Craig Jones: Comeback

Posted in Event Coverage

By Kim Eikefet

Craig Jones

Most people, including the main person himself, were surprised when Craig Jones from Ludlow in England won 1998 Grand Prix Birmingham. Now, two years later, Craig is finally doing well on the Pro Tour. The 26-year-old Englishman had a rock-solid 6-0 record with one round left of the first day, heading into his very first Pro Tour day two. "Birmingham was a fluke," he admits. "I was good, but not THAT good."

After becoming the first Englishman to win something significant, a merit no one has copied as of today, Craig Jones slowly faded out of most people's memories. "I kept playing tournaments not making Day 2. They should have more constructed Grand Prix, and it has nothing to do with me being bad at limited," Craig laughs.

Two years ago he was the long-haired aspiring horror story writer, wearing black metal shirts and playing goblins when no one expected them. Today, Craig is still an aspiring horror story writer, but the long hair has been cut significantly shorter and the black metal shirts got too scruffy and were replaced with more "straight" clothing. And, the Brit has become a better Magic player.

"I seem to be consistent these days, I've made Top 8 of the last seven out of nine Pro Tour Qualifiers I've played in," Craig says. He didn't win one to qualify for 2001 Pro Tour Tokyo though. "I qualified on frozen ratings. I shouldn't really be here," he smiles.

The fact that Craig is doing well may stem from the fact that this is the first Pro Tour to which he has come kind of prepared. "This is the first Constructed Pro Tour where I haven't built the deck the night before," he admits. Craig teamed up with most of the other Englishmen that were qualified, or the "leftovers" of Kobrakai, the international team on which you can find Ben Ronaldson, for instance. Unable to do a lot of physical testing, Craig came up with a deck that he thought was quite good. Then he got feedback from the others, and in the end, several players chose to play his deck.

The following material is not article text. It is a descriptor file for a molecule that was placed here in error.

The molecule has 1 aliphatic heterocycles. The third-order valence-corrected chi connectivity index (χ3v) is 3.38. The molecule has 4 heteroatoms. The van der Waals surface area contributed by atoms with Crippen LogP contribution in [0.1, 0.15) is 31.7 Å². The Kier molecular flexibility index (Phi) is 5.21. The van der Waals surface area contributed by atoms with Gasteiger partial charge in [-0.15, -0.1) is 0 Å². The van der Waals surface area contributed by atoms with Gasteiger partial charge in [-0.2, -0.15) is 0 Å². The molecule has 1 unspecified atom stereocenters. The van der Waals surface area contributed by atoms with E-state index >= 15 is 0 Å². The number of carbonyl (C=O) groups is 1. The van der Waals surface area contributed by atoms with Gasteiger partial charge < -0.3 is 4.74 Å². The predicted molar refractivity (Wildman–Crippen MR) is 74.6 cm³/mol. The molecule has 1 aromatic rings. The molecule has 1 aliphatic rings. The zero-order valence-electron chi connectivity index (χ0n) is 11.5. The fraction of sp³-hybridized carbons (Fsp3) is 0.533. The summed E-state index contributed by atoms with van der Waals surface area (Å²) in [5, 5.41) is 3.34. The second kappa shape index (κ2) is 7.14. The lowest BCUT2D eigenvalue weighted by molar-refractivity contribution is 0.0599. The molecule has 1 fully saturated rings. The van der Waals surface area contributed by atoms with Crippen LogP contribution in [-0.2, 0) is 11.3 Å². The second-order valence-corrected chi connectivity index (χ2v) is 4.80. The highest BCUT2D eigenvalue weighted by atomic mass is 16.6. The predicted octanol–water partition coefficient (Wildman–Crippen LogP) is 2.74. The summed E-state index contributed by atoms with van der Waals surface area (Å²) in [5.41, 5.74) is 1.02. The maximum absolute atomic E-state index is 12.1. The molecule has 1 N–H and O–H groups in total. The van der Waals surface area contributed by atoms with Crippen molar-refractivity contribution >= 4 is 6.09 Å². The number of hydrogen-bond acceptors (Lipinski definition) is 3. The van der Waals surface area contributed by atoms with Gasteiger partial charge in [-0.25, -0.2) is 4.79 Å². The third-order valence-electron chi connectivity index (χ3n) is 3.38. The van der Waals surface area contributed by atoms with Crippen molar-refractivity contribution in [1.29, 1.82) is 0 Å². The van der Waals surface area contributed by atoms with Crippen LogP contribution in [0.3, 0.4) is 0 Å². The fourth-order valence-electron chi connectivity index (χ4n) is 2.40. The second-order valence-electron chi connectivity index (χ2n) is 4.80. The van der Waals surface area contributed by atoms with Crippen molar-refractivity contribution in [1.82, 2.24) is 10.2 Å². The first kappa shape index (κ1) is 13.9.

"The first deck was not a pile, it was okay. He had [Ravenous] Rats instead of Nightscape Familiars and so on. But it's mostly Craig's deck. He kept beating the rest of us so badly that we just gave up. I had other decks last night, but I said 'well, I'm gonna play it' after he was 8-0 or something. He mulliganed to five and I Probed with kicker, but he still won," Scott Wills says.

Craig's deck is dubbed UBeRaggro. It's a black and red aggressive deck with blue. Often, it will just go turn two Nightscape Familiar and turn three Blazing Specter, which put an enormous amount of pressure on an opponent. The blue is in there for Recoils, one Crosis, the Purger, Probes and a single main deck Lobotomy. Generally, the deck is based on one main thought - card advantage. "Pretty much every card is one card to take out one or more of theirs," he explains, flipping cards like Blazing Specters, Flametongue Kavu, Probe, Void, Crypt Angel and Pyre Zombie onto the table.

After six rounds, Craig was happy with his deck and his performance. "This is the first time ever I'll make the Day 2 of a Pro Tour. I've always had the wrong deck, or I've met the worst matchup - or just played badly," he grins. "In Birmingham, I just randomly turned up with a red deck that no one expected."

"Craig is known for being notoriously lucky. And that's not just me being bitter. In sanctioned matches, I'm like 0-11 against him," Scott Wills adds. Craig doesn't deny the fact that he can be incredibly lucky sometimes. However, he adds that he can also be incredibly unlucky. In Florence, he was undefeated before the last round of the first day. Then he lost, and he also lost four matches in a row the second day - the only possible way he would not make money in the tournament.

With his previous best Pro Tour result being 3-4, Craig is now hoping to make the Top 64. That's his goal. He doesn't expect to win or anything. "No. I'm not good enough. I'll make too many mistakes tomorrow. I know too well that it could all go horribly wrong and I would end up nowhere," he figures. Because Craig doesn't really trust his deck. "Sometimes it gets in the mood to screw you, and then you die quickly. But if I get a decent mana draw, then there is not much I will lose to."

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